Gazprom perceives itself as a worldwide energy leader and an important counterpoint to traditional global energy players. In a 2007 speech, Gazprom executive Alexey Miller offered a thinly veiled challenge to the current energy market structures: The company, he said, “has probably a keener sense than our colleagues and partners of the discord between the existing ‘rules of the game’ in the energy sector and present-day challenges facing the global economy.”
In another case of Russia’s attempt to modify markets, Gazprom began speaking with Algerian state-owned gas company Sonatrach about establishing a gas cartel. “This would be extremely dangerous for Europe,” Claudia Kemfert, an energy expert at the German Institute for Economic Research, told the International Herald Tribune in an article published Jan. 24, 2007. “Europe must quickly react by diversifying its energy resources. Apart from making more use of renewable energy, the Europeans should focus more on buying liquefied natural gas from other countries,” she said. Analysts describe Russia’s attempts to form a gas cartel as a way for Russia to further increase its leverage in response to Germany’s pressure to sign the Energy Charter Treaty. The treaty would have opened up European energy markets and minimized the hold of Russia’s gas monopolies on gas markets. Putin responded: “We will not split Gazprom, and the European Commission should have no illusions about that. In the area of natural gas, they will deal with the state.”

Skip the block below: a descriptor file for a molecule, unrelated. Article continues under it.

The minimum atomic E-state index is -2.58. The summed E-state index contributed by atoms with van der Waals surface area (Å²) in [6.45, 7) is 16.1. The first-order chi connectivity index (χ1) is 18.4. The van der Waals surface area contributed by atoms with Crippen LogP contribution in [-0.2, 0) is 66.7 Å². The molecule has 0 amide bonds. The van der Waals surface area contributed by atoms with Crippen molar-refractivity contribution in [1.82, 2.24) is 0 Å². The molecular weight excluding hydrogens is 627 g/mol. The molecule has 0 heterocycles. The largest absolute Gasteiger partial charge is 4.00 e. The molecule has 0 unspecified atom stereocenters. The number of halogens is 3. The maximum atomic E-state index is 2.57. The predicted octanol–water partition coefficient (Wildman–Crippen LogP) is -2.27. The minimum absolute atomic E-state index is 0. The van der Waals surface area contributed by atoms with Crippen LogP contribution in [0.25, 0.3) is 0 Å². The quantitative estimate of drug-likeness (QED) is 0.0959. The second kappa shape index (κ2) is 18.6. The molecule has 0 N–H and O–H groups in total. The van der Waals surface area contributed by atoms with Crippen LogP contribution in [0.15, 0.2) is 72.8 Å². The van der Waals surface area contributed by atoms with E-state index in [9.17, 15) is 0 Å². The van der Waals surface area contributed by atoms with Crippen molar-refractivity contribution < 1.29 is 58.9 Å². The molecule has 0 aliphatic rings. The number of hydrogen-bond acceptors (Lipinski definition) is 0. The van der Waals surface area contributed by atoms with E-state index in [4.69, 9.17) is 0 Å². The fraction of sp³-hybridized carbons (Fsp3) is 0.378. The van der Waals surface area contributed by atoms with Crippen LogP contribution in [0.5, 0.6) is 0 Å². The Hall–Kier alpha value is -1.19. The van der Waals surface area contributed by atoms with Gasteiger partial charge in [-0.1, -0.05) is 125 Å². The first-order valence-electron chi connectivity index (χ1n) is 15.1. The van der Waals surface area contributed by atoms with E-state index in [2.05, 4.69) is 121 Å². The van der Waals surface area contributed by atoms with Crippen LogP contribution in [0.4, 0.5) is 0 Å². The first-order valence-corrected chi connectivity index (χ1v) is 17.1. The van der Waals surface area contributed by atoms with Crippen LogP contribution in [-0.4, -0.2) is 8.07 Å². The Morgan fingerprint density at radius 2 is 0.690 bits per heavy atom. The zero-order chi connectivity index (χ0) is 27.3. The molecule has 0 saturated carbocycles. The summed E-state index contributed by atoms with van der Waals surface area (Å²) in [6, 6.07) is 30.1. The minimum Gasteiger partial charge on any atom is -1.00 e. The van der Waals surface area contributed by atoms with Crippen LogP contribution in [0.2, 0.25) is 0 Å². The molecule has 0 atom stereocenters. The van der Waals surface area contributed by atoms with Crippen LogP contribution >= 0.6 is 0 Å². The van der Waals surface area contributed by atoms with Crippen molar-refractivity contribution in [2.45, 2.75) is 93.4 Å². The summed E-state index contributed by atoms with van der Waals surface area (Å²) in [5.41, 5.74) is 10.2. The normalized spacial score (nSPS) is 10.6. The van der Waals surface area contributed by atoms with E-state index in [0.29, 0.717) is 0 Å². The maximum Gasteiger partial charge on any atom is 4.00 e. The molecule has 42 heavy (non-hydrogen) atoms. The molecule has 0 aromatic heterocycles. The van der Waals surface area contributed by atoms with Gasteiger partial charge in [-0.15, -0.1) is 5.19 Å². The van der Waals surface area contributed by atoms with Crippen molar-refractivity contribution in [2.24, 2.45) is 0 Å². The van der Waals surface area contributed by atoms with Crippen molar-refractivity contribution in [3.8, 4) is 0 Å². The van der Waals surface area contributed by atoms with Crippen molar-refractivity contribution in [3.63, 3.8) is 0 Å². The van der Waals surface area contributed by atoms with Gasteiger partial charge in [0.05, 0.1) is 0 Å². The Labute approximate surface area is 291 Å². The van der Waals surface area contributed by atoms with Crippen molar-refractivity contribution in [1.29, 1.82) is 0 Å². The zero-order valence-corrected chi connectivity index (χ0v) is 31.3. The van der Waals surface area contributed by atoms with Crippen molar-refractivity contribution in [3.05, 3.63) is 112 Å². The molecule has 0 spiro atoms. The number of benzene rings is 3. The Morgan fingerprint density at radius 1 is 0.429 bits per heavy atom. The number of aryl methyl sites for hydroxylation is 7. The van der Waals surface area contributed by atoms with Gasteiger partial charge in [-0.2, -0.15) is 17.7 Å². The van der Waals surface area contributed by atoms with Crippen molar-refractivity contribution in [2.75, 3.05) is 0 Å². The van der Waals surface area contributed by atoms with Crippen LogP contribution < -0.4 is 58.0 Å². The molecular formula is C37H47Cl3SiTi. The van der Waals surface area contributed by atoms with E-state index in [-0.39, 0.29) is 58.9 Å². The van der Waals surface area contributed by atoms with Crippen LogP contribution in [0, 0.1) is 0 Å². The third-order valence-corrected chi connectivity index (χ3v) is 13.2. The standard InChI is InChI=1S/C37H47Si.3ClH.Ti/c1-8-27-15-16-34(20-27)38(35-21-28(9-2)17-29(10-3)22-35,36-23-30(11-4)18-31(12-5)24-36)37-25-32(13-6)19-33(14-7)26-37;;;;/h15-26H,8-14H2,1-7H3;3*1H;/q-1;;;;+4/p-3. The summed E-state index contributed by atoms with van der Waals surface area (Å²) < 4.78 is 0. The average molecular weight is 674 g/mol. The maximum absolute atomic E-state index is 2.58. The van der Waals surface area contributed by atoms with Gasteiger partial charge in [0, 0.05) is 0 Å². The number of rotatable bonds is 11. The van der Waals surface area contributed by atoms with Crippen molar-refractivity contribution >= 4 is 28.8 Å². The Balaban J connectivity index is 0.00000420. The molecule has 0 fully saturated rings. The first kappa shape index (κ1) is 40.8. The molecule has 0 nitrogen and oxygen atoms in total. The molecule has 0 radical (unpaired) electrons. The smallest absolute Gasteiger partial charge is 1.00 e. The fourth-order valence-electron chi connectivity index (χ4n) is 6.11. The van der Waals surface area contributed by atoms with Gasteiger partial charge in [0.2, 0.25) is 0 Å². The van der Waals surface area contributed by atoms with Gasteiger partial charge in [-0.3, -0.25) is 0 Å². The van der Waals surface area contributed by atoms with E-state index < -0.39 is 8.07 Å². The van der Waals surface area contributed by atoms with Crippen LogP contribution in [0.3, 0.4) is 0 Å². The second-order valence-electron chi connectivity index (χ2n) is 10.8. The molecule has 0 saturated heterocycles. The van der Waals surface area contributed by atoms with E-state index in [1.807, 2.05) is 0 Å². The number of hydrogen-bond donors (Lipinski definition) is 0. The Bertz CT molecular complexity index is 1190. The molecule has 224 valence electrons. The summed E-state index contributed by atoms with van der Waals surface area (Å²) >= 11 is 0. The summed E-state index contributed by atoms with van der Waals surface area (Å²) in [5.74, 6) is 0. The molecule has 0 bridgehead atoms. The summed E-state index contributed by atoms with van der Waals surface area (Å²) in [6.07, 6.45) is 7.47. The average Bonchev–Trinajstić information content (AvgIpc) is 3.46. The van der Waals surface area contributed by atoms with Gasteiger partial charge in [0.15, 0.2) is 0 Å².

The United States is not immune to the trend either. Some observers think Russia seeks to use its new energy control to subvert competitive energy markets by marginalizing — even taking over — Western energy companies with the help of partners like China. This is not implausible considering Chinese National Offshore Oil Corporation’s competitive bid for U.S. oil company Unocal in 2005. However, this perspective assumes that the West’s major oil companies are integral to preserving global oil markets without acknowledging that the profits from high energy prices are enjoyed by private and national companies alike. All producers have an interest in participating in a functioning competitive global energy market. However, it is difficult to distinguish between the economic and political goals of Russian firms and other national energy companies.
There is no doubt that energy-rich countries like Russia and cash-rich countries like China could afford to pursue such a strategy. China ranks number one and Russia number three in the world in foreign exchange reserve holdings, and both countries maintain sovereign wealth funds, financed through excess foreign exchange reserve holdings, that some observers assert could be used as political weapons.